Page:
Ever since I started using Roon’s feature to install Convolutions for Room Correction, I have run into a couple of recordings that exhibit a slight audible distortion on certain passages. I did not know if part of my system was failing or needed repair. While fooling around with the DSP function, I played with the Clipping setting, which I never had done before. I went with the suggested -3 setting and low and behold…the distortion disappeared! I have played with adjusting this setting to see the general effect on my Music. Well #1, I’m happy that I seem to have no equipment issues and #2 it seems to have a larger benefit to all my music overall…it’s the best my equipment has ever sounded especially in the low frequencies…Just an FYI to folks who use Convolutions in their Roon setup!
I would still love to hear from experts on this Clipping setting and how to accurately set it based on the ability to actually see when the system clips (it lights up red) while playing.
If using Qobuz, add this set of test signals to your library …
… turn down your volume! and cue up “White Noise 0dB” while having your DSP wizardry turned on.
You’ll instantly see, if you’ve got a clipping problem!
If so, keep lowering “Headroom adjustment” value until there’s no red indication.
When using any DSP you need to apply headroom management or you run the risk of clipping samples. Even though HAF applies headroom attenuation in his filters (Thierry doesn’t apply gains only reductions) you can can still run into the odd track that is going to clip in Roon. Apply what is needed to stop it this could be as low as an additional -1dB or more. It’s more problematic with heavily compressed sources that push much of the track to 0dB.
I do not believe that white noise will work ideally. Because a frequency domain transform of white noise would put each individual frequency down around -40 dBFS. Only the full bandwidth would sum to 0 dBFS.
Would not a 0 dBFS full bandwidth sweep work better for identifying frequency dependent clipping in a convolution or parametric filter?
So if I read the suggestions right, I keep adding (subtracting?) more attenuation until the little Red light stops blinking? So I guess it’s not at all like a VU meter that can occasionally bounce into the Red?
But then is this done globally to your entire library right…not per album or even track? As previously said Im a huge believer in HAF and Thierry’s filter building skills. I’d much rather employ HAF than another electronic box. It’s great to read the Roonies chipping in to assist my query …I really appreciate it!!!
It’s global nothing in Roons DSP engine is per album or track it’s across it all.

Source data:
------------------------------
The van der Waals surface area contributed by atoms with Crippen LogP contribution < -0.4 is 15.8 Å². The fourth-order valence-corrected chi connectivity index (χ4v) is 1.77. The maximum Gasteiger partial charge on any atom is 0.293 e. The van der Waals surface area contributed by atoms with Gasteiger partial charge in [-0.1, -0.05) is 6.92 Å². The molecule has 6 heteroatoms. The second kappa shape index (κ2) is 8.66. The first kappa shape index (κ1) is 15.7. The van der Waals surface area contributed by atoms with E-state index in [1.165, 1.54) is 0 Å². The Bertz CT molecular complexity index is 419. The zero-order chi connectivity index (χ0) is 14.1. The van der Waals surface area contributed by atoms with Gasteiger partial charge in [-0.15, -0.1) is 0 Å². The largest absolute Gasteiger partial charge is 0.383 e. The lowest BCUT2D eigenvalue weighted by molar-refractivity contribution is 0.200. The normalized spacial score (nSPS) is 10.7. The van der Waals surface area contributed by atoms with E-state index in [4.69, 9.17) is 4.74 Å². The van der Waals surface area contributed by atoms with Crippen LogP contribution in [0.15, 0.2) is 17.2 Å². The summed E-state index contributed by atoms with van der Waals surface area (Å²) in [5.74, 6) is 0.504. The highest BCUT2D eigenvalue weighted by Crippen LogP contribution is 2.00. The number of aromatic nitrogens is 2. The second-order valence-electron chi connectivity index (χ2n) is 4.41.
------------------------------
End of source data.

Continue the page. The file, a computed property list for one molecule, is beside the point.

I may have cooked the few brain cells, containing my scarce knowledge about the respective matter, during my first whole day out in the sun today, so bear with me…
Isn’t real world, band limited digital 0dB, white noise a random signal having equal intensity at different frequencies, giving it a constant power spectral density, and when measured, the maximum level at each frequency will be 0dB?
Beauty would be seeing clipping occurrences quite constantly, compared to using a sweep.
Just seemingly endlessly played respective test signals from Qobuz, as well as ones generated by REW, while using my roon-dynamic-range-metering-bridge and Roon’s clipping indicator.
Got really confused for a while, as I still had crossfade and volume leveling on, interfering strangely sporadically with testing.
But there must be some truth to your comment, because I could set digital gain higher before clipping occurred with white noise, as compared to with a sweep.
Can’t really wrap my sizzling brain around it, currently…
Got any more pointers for me to better understand, AJ?
I finally returned to my tried and working (for my setup) method of setting maximum gain with pink noise, since its spectral intensity distribution emulates real music much better.
Definitely not, since you’re talking digital vs. analog clipping, I presume, the former being audible rather instantly and uncorrelated, the latter gradually and more correlated.
Using Roon’s 64bit DSP engine, one doesn’t need to be too worried about losing any audible resolution, so it’s better to keep away from readily audible nasty digital clipping.
Martin…thanks much for your explanations! I really appreciate it! I’m still marveling how my whole system sounds better…It plays way louder/cleaner than it ever has before…way easier on the pre amp and amp to play clean signals…in fact easier on the speakers and well as easier on my ears…it’s a win all around …Can’t believe I’ve been a Roonie for 7 years and did not know about the Clip settings…but I have not using Convolutions for that long…maybe 3 or 4 but long enough I should have known…It’s almost like I got a new system
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